If you know your size, position and preferred webbing, you’re off to a great start finding the perfect baseball glove.
The next thing to consider is leather quality.
Leather quality can have a dramatic effect on the overall quality of the glove. It affects durability, softness, performance, break-in time and — most importantly — its price.
For this reason, different leather qualities can be better for different players. An inexpensive synthetic leather might be best for a youth player or a casual player who might not use a glove for longer than a season.
On the other hand, if a player is looking for a long-lasting glove and is willing to take the time to properly break it in, a higher quality glove might be a good choice.
Here’s an overview of the different types of baseball glove leather.
Mizuno’s MVP Prime Series (left) and Louisville’s Omaha Pro Series (right) are both pre-oiled, so the gloves are soft and game-ready, right out of the box.
Pros: These gloves are game-ready fresh out the box — and they’re more durable than synthetic gloves — which makes them a good choice for young or casual players.
Cons: Oil-treated gloves often do not have the durability needed for a competitive player, especially one who uses it for multiple seasons.
Rawlings’ Gold Glove Series (left) and Josh Hamilton’s Wilson A2000 Baseball Glove (right) are both made with non-oiled leather.
Pros: Because these gloves must be broken in, more seasoned players can break them in to their personal specifications. These gloves are also more durable.
Cons: Compared to synthetic gloves, these gloves often cost more. The break-in times might make them a poor choice for young players.
Premium/Pro Series leather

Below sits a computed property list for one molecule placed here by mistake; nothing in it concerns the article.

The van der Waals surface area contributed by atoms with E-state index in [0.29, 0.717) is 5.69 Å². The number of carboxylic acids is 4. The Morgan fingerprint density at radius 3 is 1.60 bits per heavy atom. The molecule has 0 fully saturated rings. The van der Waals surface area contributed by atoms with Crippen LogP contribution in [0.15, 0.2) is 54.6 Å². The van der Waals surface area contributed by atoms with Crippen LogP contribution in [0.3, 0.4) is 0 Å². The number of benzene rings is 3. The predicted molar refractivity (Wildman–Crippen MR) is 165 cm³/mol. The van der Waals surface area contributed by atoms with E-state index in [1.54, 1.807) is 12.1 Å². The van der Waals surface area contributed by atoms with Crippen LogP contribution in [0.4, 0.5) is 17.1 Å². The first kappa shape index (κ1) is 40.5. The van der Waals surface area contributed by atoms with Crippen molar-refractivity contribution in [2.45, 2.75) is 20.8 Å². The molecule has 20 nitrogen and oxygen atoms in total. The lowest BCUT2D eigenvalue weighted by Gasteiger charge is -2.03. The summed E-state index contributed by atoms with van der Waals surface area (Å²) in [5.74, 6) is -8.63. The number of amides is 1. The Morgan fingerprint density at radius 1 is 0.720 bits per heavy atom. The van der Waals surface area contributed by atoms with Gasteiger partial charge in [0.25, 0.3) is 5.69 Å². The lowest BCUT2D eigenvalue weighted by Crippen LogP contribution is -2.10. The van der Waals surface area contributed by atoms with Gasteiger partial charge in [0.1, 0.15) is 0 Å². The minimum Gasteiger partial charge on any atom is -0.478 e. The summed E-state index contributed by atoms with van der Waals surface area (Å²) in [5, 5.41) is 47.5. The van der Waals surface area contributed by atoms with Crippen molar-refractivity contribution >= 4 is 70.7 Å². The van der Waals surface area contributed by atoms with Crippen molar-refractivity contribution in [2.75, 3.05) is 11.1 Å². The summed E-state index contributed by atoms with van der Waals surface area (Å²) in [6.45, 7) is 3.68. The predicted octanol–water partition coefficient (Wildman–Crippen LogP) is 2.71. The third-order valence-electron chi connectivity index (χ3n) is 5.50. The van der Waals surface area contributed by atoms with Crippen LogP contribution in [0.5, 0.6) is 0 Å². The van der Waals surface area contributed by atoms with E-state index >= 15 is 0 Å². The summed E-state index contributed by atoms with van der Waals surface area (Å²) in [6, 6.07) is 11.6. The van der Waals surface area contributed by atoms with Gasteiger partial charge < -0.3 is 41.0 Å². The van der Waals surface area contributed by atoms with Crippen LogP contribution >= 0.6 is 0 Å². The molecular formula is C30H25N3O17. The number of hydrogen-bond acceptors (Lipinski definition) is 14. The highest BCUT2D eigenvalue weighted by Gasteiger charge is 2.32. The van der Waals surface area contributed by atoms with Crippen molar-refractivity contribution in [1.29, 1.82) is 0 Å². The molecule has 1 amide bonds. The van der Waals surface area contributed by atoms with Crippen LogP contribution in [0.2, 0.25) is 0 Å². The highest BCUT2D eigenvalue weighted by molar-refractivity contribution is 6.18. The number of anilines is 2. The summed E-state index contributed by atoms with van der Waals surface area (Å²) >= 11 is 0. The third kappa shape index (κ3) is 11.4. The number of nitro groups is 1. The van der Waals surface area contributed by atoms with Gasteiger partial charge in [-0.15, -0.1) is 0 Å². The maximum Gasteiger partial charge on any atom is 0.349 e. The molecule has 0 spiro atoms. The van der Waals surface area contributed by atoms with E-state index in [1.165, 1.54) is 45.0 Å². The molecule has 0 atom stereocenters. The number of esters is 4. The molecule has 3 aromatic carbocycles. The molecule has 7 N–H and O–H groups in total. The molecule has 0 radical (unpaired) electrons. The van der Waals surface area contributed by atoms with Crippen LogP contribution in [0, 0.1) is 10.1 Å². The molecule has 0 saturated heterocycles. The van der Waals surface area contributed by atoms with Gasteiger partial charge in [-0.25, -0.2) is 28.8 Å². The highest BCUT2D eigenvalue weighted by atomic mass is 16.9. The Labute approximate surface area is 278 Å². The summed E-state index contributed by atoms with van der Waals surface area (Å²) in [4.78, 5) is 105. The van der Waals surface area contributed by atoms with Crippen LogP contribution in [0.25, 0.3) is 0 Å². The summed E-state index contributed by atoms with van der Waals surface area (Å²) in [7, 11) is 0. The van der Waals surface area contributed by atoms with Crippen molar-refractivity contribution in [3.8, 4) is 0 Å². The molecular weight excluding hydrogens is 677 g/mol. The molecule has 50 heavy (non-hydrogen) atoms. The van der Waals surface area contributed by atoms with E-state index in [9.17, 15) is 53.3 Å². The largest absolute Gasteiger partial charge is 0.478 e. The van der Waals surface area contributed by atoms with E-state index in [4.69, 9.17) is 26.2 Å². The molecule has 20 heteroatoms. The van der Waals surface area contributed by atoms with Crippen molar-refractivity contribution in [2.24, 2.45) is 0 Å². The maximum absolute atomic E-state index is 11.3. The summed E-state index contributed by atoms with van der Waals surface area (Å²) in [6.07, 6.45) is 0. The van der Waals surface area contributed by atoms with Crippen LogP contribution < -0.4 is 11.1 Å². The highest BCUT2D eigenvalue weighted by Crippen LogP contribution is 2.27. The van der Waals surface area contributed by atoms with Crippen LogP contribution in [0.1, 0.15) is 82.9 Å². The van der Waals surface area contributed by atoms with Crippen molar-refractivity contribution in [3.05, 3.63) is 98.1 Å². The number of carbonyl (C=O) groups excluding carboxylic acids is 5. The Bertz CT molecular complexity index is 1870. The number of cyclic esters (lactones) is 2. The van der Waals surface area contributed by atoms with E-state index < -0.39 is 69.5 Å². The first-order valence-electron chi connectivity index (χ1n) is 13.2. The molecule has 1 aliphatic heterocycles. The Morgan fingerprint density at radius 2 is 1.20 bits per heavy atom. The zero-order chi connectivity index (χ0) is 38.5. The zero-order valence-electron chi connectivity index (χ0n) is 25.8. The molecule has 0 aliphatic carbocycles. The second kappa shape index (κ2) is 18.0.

Rawlings’ Primo Series (left) is made with fine leather from select local tanneries, and Mizuno’s Pro Limited Edition Series (right) features Deguchi Kip Leather.
Pros: These gloves are the best of the best, chosen for their premium leather quality and used by the best players in the game. They must be extensively broken in, allowing players to shape and mold the glove for a custom fit. They can last for multiple seasons, and with proper care and occasional repairs, sometimes last indefinitely.
Cons: They can be costly. These gloves are typically very stiff out of the box, which might be a downside for players who do not prefer long break-in times.
Wilson’s Pro Soft Yak Series (left) and Exclusive Yak Series (right) Baseball Gloves are made with yak hide, offering a faster break-in and lighter materials than cowhide.
Glove manufacturers have recently released baseball gloves made with specialty leathers, such as kangaroo hide and yak. Pros: These gloves are often made for exceptional softness or lightweight feel.
Cons: It can sometimes come at the expense of durability.
Next up: Tomorrow we’ll cover some of the smaller things you might want on your glove.